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(As an aside, don’t be surprised if the three years and $35.8 million remaining on Pekovic’s contract are shopped around the league. After all, his career production isn’t so different from Enes Kanter, who received a four-year, $70 million deal this summer that makes Pek’s price seem like a bargain.)
Protect the paint, and the team’s overall defense — also the league’s worst last season at 109.6 points allowed per 100 possessions — should make strides. Rubio is an underrated defender at the point of attack, while LaVine, Wiggins and Muhammad all have the athleticism to close out on the wings. But even a Manute Bol-sized stride would only make the Wolves a middling defense.
Contributor with something to prove:
Minnesota has a handful of candidates — Martin and Muhammad among them — but Rubio holds onto this distinction for the fifth straight year. An ankle injury limited him to a career-low 22 games in 2014-15, and that’s saying something, since he missed 66 games with an ACL tear in March 2012. Considering this season marks the start of the four-year, $55 million extension he signed last summer, there’s pressure to perform.
Between injuries, Rubio started all 82 games at less than 100 percent in 2013-14, averaging a double-double per 36 minutes (10.7 points and 9.6 assists). His slightly improved shooting stroke regressed last season, when he made only a quarter of his 2.3 attempts from 3-point range per game. Any improvement in that regard would complement a playmaking skillset that has him ranked among the league’s leaders in every statistical passing category, advanced or otherwise.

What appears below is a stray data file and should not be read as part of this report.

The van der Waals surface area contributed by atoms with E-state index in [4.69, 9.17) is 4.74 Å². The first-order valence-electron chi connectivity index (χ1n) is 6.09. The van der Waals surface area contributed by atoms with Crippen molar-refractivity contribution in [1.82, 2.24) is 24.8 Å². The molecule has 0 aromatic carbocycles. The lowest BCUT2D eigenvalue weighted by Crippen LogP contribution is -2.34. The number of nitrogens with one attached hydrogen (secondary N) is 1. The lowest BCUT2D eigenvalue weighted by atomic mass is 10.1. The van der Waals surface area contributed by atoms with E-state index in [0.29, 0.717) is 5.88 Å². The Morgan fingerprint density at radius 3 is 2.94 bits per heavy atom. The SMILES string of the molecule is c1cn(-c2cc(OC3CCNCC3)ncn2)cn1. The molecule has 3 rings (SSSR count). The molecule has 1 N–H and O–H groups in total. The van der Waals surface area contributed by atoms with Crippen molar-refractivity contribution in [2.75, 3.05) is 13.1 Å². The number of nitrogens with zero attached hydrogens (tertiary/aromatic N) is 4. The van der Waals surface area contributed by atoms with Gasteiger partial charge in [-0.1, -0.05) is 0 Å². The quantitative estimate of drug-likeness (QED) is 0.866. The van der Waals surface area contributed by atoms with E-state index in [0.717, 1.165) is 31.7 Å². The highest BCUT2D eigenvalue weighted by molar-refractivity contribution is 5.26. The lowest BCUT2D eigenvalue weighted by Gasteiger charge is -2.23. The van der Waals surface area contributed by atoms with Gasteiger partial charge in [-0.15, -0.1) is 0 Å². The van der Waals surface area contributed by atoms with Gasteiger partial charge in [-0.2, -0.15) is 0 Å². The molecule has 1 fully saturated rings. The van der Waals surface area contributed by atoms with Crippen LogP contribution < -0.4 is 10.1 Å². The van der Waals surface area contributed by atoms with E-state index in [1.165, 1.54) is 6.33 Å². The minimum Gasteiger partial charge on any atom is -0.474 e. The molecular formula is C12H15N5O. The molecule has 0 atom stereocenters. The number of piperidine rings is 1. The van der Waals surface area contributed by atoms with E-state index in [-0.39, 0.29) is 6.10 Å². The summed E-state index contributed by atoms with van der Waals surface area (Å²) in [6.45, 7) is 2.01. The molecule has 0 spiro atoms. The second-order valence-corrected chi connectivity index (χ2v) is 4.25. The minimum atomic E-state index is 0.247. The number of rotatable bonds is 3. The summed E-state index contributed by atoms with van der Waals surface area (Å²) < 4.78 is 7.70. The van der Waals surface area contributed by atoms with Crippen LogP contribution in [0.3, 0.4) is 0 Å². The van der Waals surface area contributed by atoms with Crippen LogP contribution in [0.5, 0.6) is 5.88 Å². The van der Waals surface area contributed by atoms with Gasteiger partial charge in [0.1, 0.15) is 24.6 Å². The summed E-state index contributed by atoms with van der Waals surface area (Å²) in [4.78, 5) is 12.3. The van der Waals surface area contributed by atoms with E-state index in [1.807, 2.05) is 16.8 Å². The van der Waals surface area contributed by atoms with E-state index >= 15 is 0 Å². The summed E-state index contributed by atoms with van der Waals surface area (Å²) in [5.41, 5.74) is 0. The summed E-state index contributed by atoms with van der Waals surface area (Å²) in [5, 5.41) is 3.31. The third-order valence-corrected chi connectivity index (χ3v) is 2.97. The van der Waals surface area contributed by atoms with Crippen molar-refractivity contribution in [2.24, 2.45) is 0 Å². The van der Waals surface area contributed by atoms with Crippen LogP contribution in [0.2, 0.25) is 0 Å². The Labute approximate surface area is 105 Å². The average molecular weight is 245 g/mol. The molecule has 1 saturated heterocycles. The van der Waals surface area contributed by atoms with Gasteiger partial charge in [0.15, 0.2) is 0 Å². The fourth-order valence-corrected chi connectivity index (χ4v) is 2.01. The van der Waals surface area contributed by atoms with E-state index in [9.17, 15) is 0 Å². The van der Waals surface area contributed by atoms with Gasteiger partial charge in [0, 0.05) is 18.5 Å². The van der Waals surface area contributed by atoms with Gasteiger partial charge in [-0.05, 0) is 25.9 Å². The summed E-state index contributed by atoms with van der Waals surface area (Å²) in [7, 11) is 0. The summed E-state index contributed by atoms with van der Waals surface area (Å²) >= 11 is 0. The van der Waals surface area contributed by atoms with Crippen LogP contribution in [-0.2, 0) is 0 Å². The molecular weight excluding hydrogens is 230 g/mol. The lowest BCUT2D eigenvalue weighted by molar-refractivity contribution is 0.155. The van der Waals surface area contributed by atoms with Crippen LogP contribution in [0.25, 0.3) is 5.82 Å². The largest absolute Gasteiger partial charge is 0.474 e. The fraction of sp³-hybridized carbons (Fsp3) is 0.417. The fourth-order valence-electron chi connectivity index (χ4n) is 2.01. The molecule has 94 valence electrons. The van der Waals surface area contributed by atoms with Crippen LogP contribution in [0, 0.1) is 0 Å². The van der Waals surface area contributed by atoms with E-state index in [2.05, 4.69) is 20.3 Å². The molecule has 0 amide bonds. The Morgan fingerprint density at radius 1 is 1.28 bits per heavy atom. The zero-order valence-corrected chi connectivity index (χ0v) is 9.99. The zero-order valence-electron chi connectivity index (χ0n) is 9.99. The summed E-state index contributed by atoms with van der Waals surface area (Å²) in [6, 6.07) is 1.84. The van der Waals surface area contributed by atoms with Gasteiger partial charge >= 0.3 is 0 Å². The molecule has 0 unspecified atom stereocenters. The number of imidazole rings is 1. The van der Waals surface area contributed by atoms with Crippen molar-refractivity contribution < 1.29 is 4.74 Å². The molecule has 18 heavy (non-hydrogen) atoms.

Because of his success as a teenager abroad, we think of Rubio in the same vein as Rajon Rondo, who will turn 30 this season, but the Spaniard is still just 24 — the same age as Rondo when he was making the second of four straight All-Star appearances. Garnett served as a “big brother” to Rondo during their years together in Boston, and he could do the same for Rubio. Although, it would help if LaVine and Wiggins started making 3’s with the same efficiency as Ray Allen and Paul Pierce on the wings.
Potential breakout stud:
Likewise, the Wolves feature a number of players who fit this bill (i.e., Rubio, LaVine, Towns and Dieng). In some respects, Wiggins already broke out, although he’s on the short list of contenders for a leap to superstardom this season. But Muhammad is the biggest possible surprise in waiting.
The former first-round pick seemed destined for bust status after a rookie campaign spent bouncing between Minnesota and its D-League affiliate in Iowa. Something clicked in his sophomore season, and he was arguably the Wolves’ best player for a six-week stretch before oblique and finger injuries derailed his development, averaging 17.4 points, 4.9 rebounds and 1.8 assists while shooting 40 percent from 3-point range over 21 games from Nov. 30 to Jan. 9 this past winter.
He’s not without his faults, as the Timberwolves were somehow even worse with him on the floor defensively and finished 1-20 during his productive 21-game stint. But Muhammad has the size (6-foot-6, 225 pounds), skill and athleticism to improve in that regard, especially if he ever wants Garnett to stop barking in his ear. If the Timberwolves make any noise this season, it will be with Muhammad improving alongside Rubio, LaVine, Wiggins and Dieng under veteran instruction.
Even if everyone makes a leap in unison, it still won’t be enough to launch the Wolves into playoff contention. Not in the West, where the Pelicans, Jazz, Mavericks, Suns and Kings will battle for the final two seeds. (Sorry Blazers, Nuggets and Lakers.) Besides, they’re better off missing the playoffs, since the lottery protected first-round pick they owe the Celtics in 2016 becomes two second-round selections if they fall short of the postseason. Really, the fine folks of Minnesota should be content with steady improvement from an exciting young roster, hoping all the while Saunders gets healthy and Garnett rides into the sunset in his own wild style. Not a bad way to spend the season.
If everything falls apart:
The last time everything fell apart, they traded for the Rookie of the Year and played so poorly they ended up with another No. 1 overall pick. Maybe they should hope it all goes to hell again this year, so they can start printing Ben Simmons jerseys come June.
Kelly Dwyer’s notoriously unreliable crystal ball:
20-62, last in the West.
Read all of Ball Don't Lie's 2015-16 NBA Season Previews: